Why Do Relatives Of Patients at the Emergency Room Get Angry? Turkey
Department of Surgical Nursing, Atatürk University School of Medicine, Erzurum, Turkey
Department of Emergency Medicine, Atatürk University Faculty of Health Sciences, Erzurum, Turkey
Department of Emergency Medicine, Atatürk University School of Medicine, Erzurum, Turkey
Eurasian J Emerg Med 2016; 15: 172-176
This article was viewed 195 times, downloaded 103 times
Key Words: Patient relatives, emergency department, rage
Aim: The purpose of this descriptive study was to examine the anger states of the relatives of critically ill patients admitted to the emergency departments and the reasons for these anger states.
Materials and Methods: The study was conducted at the Emergency Department of a University Hospital between September 2013 and January 2014; 202 relatives of critically ill patients who matched the inclusion criteria and accepted to participate were included in the study. The “questionnaire,” which was prepared by the researcher in line with the literature and involved the demographic characteristics of patient relatives and reasons of their anger at the emergency department, was used as the data collection tool.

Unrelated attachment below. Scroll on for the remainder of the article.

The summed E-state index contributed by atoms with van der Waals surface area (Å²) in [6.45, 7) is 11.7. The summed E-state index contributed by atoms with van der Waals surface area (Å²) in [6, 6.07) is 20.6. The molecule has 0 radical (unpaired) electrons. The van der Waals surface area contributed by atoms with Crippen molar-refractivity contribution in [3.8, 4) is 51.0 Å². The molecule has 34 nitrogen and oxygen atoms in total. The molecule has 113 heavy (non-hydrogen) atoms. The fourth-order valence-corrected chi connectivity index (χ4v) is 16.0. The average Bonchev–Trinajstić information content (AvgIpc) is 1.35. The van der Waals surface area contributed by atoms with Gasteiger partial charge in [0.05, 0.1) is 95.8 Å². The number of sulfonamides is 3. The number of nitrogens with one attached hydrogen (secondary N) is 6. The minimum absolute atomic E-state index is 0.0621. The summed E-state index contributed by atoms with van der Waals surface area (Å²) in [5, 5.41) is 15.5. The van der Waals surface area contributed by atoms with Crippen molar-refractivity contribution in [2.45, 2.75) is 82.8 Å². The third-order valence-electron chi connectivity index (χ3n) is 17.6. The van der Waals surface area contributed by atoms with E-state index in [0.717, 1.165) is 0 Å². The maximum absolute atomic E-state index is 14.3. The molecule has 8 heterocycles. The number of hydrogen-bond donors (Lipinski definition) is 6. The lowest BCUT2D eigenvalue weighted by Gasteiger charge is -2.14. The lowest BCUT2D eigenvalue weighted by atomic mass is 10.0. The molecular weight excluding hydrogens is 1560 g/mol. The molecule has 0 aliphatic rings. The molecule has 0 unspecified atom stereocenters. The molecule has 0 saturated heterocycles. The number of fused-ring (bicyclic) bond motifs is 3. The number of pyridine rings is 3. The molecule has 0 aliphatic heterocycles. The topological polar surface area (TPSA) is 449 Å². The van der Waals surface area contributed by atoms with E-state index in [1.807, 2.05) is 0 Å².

Results: It was determined that 29.2% of the patient relatives were enraged by the emergency department; 18.6%, about the registration procedures; 45.8%, about the treatment duration; 42.4%, about the deficiency of treatment; 13.6%, about the deficiency of medical staff; 3.4%, about the deficiency of the waiting environment; 49.2%, about the lack of information; 39.0%, about the lack of communication; 44.1%, about the irrelevance of the medical staff; and 57.6%, about the waiting time. It was noted that 32.2% would have decreased anger if the waiting time was reduced.
Conclusion: Summarily, it is considered that making the required explanations to patients/patient relatives, providing large and comfortable recreation places where they can wait, increasing the number of medical staff, and approaching patients with an empathetic attitude will increase the satisfaction of patients/patient relatives, meet their expectations, minimize communication problems, and decrease anger levels.